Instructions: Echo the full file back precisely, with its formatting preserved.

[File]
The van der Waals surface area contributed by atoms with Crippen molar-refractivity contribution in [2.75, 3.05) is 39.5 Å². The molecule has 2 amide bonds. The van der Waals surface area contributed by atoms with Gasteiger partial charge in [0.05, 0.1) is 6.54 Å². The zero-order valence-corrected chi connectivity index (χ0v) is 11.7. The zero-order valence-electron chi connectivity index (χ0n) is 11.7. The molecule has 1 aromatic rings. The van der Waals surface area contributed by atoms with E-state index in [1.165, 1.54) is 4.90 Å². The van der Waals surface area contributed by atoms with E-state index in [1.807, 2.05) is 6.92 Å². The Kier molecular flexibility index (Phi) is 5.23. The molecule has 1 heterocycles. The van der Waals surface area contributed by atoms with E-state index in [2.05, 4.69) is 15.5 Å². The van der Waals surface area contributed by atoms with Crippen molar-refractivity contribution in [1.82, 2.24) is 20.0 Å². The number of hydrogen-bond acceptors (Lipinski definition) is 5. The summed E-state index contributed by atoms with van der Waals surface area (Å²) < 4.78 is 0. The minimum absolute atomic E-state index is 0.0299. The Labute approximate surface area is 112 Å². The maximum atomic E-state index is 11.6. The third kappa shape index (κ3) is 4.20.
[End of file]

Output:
The van der Waals surface area contributed by atoms with Crippen molar-refractivity contribution in [2.75, 3.05) is 39.5 Å². The molecule has 2 amide bonds. The van der Waals surface area contributed by atoms with Gasteiger partial charge in [0.05, 0.1) is 6.54 Å². The zero-order valence-corrected chi connectivity index (χ0v) is 11.7. The zero-order valence-electron chi connectivity index (χ0n) is 11.7. The molecule has 1 aromatic rings. The van der Waals surface area contributed by atoms with E-state index in [1.165, 1.54) is 4.90 Å². The van der Waals surface area contributed by atoms with E-state index in [1.807, 2.05) is 6.92 Å². The Kier molecular flexibility index (Phi) is 5.23. The molecule has 1 heterocycles. The van der Waals surface area contributed by atoms with E-state index in [2.05, 4.69) is 15.5 Å². The van der Waals surface area contributed by atoms with Crippen molar-refractivity contribution in [1.82, 2.24) is 20.0 Å². The number of hydrogen-bond acceptors (Lipinski definition) is 5. The summed E-state index contributed by atoms with van der Waals surface area (Å²) < 4.78 is 0. The minimum absolute atomic E-state index is 0.0299. The Labute approximate surface area is 112 Å². The maximum atomic E-state index is 11.6. The third kappa shape index (κ3) is 4.20.